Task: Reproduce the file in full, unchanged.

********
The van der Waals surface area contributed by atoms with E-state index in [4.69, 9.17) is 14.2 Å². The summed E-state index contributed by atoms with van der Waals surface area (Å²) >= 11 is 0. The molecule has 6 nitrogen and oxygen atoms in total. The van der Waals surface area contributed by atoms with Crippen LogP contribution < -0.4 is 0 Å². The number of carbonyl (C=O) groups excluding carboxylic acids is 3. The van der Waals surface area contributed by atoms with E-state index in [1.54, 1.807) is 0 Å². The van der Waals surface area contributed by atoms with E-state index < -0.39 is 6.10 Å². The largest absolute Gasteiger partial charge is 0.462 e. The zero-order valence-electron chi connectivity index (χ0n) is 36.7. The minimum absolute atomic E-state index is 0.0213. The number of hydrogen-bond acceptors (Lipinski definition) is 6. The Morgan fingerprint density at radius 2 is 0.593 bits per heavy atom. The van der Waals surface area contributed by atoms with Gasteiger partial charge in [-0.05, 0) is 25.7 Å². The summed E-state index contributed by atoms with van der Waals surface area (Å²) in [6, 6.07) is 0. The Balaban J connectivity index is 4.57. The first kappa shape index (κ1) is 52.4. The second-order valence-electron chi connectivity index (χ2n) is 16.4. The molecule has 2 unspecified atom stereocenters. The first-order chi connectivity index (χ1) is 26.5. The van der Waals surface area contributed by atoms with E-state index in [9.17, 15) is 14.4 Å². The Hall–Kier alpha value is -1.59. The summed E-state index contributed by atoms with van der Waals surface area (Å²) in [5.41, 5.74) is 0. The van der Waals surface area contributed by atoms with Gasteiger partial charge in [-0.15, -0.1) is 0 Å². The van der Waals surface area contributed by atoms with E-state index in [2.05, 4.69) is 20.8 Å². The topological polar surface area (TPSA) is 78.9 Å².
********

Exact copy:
The van der Waals surface area contributed by atoms with E-state index in [4.69, 9.17) is 14.2 Å². The summed E-state index contributed by atoms with van der Waals surface area (Å²) >= 11 is 0. The molecule has 6 nitrogen and oxygen atoms in total. The van der Waals surface area contributed by atoms with Crippen LogP contribution < -0.4 is 0 Å². The number of carbonyl (C=O) groups excluding carboxylic acids is 3. The van der Waals surface area contributed by atoms with E-state index in [1.54, 1.807) is 0 Å². The van der Waals surface area contributed by atoms with E-state index < -0.39 is 6.10 Å². The largest absolute Gasteiger partial charge is 0.462 e. The zero-order valence-electron chi connectivity index (χ0n) is 36.7. The minimum absolute atomic E-state index is 0.0213. The number of hydrogen-bond acceptors (Lipinski definition) is 6. The Morgan fingerprint density at radius 2 is 0.593 bits per heavy atom. The van der Waals surface area contributed by atoms with Gasteiger partial charge in [-0.05, 0) is 25.7 Å². The summed E-state index contributed by atoms with van der Waals surface area (Å²) in [6, 6.07) is 0. The Balaban J connectivity index is 4.57. The first kappa shape index (κ1) is 52.4. The second-order valence-electron chi connectivity index (χ2n) is 16.4. The molecule has 2 unspecified atom stereocenters. The first-order chi connectivity index (χ1) is 26.5. The van der Waals surface area contributed by atoms with E-state index in [9.17, 15) is 14.4 Å². The Hall–Kier alpha value is -1.59. The summed E-state index contributed by atoms with van der Waals surface area (Å²) in [5.41, 5.74) is 0. The van der Waals surface area contributed by atoms with Gasteiger partial charge in [-0.15, -0.1) is 0 Å². The van der Waals surface area contributed by atoms with E-state index in [2.05, 4.69) is 20.8 Å². The topological polar surface area (TPSA) is 78.9 Å².